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Trials and Tribulations of a Complacent Mandolinist

Rating: 2 votes, 5.00 average.
Let me start by saying that I love the mandolin...always have; always will. I bought my first mandolin in the 1970s for $500 and, believe me, that was a big investment for me at that time.

I already knew how to read music, having taken music lessons on clarinet for 3 years beginning when I was 9-years-old. Reading music is like riding a bike...once you learn, you never forget. Sooo...I self-taught myself until I felt I couldn't progress any further.

I started taking music lessons with a very sweet, but elderly gentleman who owned the local music store...the same place where I took my clarinet lessons. We worked through a book of tunes and he even got me playing some bluegrass as he accompanied me on guitar. It was great fun, but after a couple of years my progress was in stall-mode and I concluded that I had gone as far as lessons could take me.

Fast forward 35, getting my kids through their teen years and my career all caused me to put the mandolin on the back burner of my life. With my retirement about 7 years away, I found myself thinking about what gave me the most pleasure in life...what passions I wanted to take with me into my golden years. Of course, the mandolin was high on my list. I pulled out the old mandolin, all the worse for its neglect.

Frustrated with the sound, as I had become accustomed to listening to mp3 recordings of some pretty incredible mandolins, I invested in a new mandolin...a really good one. My passion was instantaneously rekindled. I was surprised at how quickly I reached my prior level of proficiency. I once again hit a wall in my musicianship and started looking at youtube clips of some pretty amazing mandolinists. Some, of an instructional nature, discussed pick direction and chord construction and progression...concepts that were foreign to my ears...not to mention experience.

I plodded along, attempting chords now and then...but, for the most part focusing on melody. Lazy? Yes, I think so. I played to the extent that it was "fun". Then my daughter asked me to attend an old time music festival. I signed up for two workshops: one for beginners and one for advancing players. Believe me when I say it was a humbling experience.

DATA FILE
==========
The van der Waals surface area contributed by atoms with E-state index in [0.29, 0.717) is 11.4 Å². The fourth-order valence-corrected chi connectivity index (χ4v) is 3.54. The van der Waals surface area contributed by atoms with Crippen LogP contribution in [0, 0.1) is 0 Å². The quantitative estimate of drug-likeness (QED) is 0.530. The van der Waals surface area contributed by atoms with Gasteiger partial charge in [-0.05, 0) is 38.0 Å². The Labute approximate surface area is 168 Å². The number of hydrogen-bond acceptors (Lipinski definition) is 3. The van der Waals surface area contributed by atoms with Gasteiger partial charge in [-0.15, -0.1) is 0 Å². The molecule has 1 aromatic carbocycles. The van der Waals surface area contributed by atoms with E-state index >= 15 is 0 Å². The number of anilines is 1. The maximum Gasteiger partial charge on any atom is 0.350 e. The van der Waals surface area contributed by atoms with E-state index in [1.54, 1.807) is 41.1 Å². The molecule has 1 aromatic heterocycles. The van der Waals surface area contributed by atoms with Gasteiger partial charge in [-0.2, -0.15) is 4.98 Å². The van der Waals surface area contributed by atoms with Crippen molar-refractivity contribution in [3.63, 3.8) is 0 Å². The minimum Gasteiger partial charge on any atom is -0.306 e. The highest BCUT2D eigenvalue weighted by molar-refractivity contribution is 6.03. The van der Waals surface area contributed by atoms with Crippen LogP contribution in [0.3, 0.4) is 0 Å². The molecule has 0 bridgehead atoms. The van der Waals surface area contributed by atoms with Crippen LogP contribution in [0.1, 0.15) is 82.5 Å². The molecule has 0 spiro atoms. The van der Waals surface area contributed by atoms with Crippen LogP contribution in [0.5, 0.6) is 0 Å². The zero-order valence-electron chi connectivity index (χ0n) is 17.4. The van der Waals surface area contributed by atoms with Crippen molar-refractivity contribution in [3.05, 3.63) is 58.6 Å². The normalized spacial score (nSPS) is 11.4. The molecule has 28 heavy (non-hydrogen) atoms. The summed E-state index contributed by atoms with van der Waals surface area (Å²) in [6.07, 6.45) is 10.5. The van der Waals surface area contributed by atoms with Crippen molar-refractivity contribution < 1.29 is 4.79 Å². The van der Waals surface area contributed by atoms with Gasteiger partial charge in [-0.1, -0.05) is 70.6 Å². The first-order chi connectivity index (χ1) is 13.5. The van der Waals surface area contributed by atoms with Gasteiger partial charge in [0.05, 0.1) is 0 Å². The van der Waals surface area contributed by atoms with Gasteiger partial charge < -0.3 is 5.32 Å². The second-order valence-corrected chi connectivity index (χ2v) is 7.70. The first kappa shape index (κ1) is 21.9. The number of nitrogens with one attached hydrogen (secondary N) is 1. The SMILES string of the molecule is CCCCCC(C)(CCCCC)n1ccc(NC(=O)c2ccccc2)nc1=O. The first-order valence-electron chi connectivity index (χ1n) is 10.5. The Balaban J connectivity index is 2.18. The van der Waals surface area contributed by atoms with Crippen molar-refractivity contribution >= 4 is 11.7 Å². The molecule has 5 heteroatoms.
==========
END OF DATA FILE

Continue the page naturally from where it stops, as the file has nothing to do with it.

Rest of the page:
I erroneously assumed I would fit right in with the advancing mandolinists, what with my pretty proficient sight reading ability. Wrong! The instructor focused on chords and chord progressions and I was totally lost. It was at this point I realized my total mandolin proficiency was rudimentary at best.

The day after the festival I signed up for mandolin lessons with one of the festival organizers. At my first lesson we discussed my musical goals. My response was that I want to be a versatile and well-rounded mandolinist. I had to admit knowing next to nothing about chords and even less about theory.

After being told that while I sight read beautifully, I was playing with my fingers too flat (stay on your tips). I also had issues with pick direction and am just now acquiring a conscious awareness of it. My instructor also has me memorizing music and every lesson begins with a quiz about some aspect of music theory. Most difficult of all are those darn chords. When it comes to chords I am a rank amateur and I struggle...boy, do I struggle!

But what I have discovered in all this is that I'm loving it...everything about it! I can't wait to practice. My former complacency has become a catalyst for perseverance. As my instructor tells me, "It's all about the journey!" And you know what? It is!

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Updated Aug-29-2013 at 9:53am by lorrainehornig



  1. JeffD's Avatar
    Good stuff. I loved it.
  2. lorrainehornig's Avatar
  3. PastorDoug's Avatar
    Thanks for sharing.
  4. lorrainehornig's Avatar
    You are quite welcomed, PastorDoug!